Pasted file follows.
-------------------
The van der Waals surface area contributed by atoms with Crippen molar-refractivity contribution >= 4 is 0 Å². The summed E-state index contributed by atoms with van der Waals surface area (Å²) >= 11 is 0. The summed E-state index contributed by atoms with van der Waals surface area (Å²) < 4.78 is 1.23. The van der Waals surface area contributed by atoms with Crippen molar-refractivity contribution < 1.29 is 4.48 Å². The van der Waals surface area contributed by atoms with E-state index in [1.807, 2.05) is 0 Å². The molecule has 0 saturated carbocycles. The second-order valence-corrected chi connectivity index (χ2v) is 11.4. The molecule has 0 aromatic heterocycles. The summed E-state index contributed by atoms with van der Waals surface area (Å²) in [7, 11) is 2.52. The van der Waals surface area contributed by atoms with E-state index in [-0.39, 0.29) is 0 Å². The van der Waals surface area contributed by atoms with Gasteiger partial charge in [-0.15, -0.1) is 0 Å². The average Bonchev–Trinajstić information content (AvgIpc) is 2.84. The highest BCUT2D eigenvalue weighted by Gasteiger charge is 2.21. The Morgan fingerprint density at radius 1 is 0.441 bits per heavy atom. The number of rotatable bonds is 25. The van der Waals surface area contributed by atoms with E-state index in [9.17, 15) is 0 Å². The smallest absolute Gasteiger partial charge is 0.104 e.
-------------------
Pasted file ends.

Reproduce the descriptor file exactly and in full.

The van der Waals surface area contributed by atoms with Crippen molar-refractivity contribution >= 4 is 0 Å². The summed E-state index contributed by atoms with van der Waals surface area (Å²) >= 11 is 0. The summed E-state index contributed by atoms with van der Waals surface area (Å²) < 4.78 is 1.23. The van der Waals surface area contributed by atoms with Crippen molar-refractivity contribution < 1.29 is 4.48 Å². The van der Waals surface area contributed by atoms with E-state index in [1.807, 2.05) is 0 Å². The molecule has 0 saturated carbocycles. The second-order valence-corrected chi connectivity index (χ2v) is 11.4. The molecule has 0 aromatic heterocycles. The summed E-state index contributed by atoms with van der Waals surface area (Å²) in [7, 11) is 2.52. The van der Waals surface area contributed by atoms with E-state index in [-0.39, 0.29) is 0 Å². The van der Waals surface area contributed by atoms with Gasteiger partial charge in [-0.15, -0.1) is 0 Å². The average Bonchev–Trinajstić information content (AvgIpc) is 2.84. The highest BCUT2D eigenvalue weighted by Gasteiger charge is 2.21. The Morgan fingerprint density at radius 1 is 0.441 bits per heavy atom. The number of rotatable bonds is 25. The van der Waals surface area contributed by atoms with E-state index in [9.17, 15) is 0 Å². The smallest absolute Gasteiger partial charge is 0.104 e.